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, "wvdog61" <wvdog61@7...> wrote:
> Hey folks,
> So far, in all my study of Gnostic teaching, one of the 'linchpin'
> ideas has been that the 'sparks of light' have been 'trapped' in
> matter, and that freedom/liberation/salvation means becoming
> disentangled from matter via Gnosis.
> Lately I've been reading Hippolytus' account of Basilides (Ref. VII
> 20, 1-27, 13 selections). Let me quote Werner Foerster's
> to the selected passages dealing with Basilides' cosmogony:
> "Bailides is,...the one who harnessed his Gnosis in the most
> consistent way to a monistic system." Then, a little farther on:
> "The purpose and end is that all parts of the world, including the
> divine, shall be brought each to its proper place. Basilides has
> thus no need of any evil matter, or of an evil or even a merely
> mediating creator. He does indeed know two 'Rulers' who govern the
> spheres of the fixed stars and the planets, but do not control our
> world, for which the thought with which God created it is
> sufficient. That means that whereas both the Rulers believe
> themselves to be supreme, yet they do penance when they learn that
> the non-existent God exists and that they have no power over the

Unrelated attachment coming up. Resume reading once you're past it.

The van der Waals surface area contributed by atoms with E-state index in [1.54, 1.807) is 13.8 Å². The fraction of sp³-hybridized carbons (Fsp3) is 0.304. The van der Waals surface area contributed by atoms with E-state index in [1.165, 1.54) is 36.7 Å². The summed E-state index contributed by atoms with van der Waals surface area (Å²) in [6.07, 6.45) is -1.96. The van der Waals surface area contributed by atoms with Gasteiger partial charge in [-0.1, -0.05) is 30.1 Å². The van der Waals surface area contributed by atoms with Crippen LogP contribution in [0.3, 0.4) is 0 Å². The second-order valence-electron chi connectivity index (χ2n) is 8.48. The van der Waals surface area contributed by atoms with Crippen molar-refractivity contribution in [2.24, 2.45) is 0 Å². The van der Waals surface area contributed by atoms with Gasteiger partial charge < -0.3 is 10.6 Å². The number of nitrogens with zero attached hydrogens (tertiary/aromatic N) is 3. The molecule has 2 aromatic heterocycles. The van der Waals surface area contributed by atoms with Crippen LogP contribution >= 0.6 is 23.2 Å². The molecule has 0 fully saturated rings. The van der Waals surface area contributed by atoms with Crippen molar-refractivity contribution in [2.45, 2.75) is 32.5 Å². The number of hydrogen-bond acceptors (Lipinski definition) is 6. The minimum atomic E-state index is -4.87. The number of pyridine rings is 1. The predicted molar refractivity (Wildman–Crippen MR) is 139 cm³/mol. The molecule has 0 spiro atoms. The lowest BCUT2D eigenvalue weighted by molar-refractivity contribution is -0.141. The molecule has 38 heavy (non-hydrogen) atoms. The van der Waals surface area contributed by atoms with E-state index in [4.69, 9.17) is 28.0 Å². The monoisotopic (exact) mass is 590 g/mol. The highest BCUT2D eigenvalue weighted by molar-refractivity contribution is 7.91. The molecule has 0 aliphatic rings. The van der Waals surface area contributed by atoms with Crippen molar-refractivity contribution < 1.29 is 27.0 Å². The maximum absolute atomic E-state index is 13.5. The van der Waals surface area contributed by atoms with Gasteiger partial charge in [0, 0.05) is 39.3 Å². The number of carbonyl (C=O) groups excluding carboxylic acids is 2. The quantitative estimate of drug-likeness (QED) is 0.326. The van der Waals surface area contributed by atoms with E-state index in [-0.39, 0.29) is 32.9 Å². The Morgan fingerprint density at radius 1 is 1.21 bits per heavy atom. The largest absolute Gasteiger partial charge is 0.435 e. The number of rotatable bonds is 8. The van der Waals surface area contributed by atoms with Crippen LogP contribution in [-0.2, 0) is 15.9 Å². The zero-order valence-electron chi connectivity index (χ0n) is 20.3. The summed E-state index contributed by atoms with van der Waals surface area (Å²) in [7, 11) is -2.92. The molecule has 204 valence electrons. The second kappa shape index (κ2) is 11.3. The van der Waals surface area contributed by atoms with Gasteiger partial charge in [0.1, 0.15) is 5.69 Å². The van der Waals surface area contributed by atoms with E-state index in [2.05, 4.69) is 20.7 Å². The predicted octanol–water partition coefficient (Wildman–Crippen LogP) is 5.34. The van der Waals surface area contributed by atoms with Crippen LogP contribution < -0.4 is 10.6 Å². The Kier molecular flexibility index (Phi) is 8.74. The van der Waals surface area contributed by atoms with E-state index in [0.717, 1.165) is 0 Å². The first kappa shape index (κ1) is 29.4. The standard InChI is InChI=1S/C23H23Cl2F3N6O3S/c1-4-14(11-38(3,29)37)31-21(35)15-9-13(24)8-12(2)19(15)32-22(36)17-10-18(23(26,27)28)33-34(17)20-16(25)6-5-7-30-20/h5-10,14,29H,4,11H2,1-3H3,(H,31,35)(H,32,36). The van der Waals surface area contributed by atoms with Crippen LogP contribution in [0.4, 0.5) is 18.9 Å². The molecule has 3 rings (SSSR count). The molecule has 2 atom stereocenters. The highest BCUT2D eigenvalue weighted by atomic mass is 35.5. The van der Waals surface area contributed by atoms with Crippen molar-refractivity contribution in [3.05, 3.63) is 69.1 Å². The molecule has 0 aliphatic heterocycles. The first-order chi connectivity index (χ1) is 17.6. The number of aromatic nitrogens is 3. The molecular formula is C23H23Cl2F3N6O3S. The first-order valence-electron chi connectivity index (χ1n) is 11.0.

> world; they are not 'Fate'. The guilt in this world, which men are
> burdened with, will be expiated through reincarnation and through
> suffering." (Foerster, Werner. "Basilides According to Hippolytus."
> In, Gnosis, A Selection of Gnostic Texts. Vol 1. Trans R. McL.
> Wilson, 62-63. Oxford at the Clarendon Press, 1972)
> I found this a little jarring. A gnostic system with no notion
> of 'evil matter' or apparently even a demiurge! Damn... It seems
> that the implications of such an understanding would be far-
> in large (ethos) *and* small (praxis) ways.
Rodney, I think you've hit on how difficult it is to put a definitive
handle on all the fluid currents in early Christianity. The umbrella
of ancient Gnosticism covers a wide range... or not, depending upon
with whom you talk. Gnosis emphasized in the soteriology seems to be
generally accepted as a determining factor. I also personally would
like to think that the experience of Gnosis (and the accompanying
realization of the Unknown) should be paramount regardless of various
expressions or what otherwise seem to be common motifs in alternate
One example of someone who has a more specific idea of groupings
would be Bentley Layton in _The Gnostic Scriptures_. He categorizes
Basilides in the "Other Early Currents" section, along with Hermetic
writings, as opposed to what he views as "Classic Gnostic Scripture"
or even the Valentinians whom he views as Christian reformers of
Gnostic theology. In fact, Layton states his main purpose for
inclusion of Basilides (and Hermetic writings) in his "General
Introduction" (p. xvi): "Unlike the Hermetic writings, Basilides'
Christian philosophy is very different from the other scripture
translated in this book; its historical relevance lies in a very
shadowy connection with Valentinus. It was during his education in
Alexandria, A. D. ca. 120, that Valentinus could have encountered
these two currents."
Unfortunately, we only have a piecemeal picture of Basilides through
fragments and reports from heresiologists. Basilides seems to have
been eclectic and may also have been influenced by Stoic philosophy.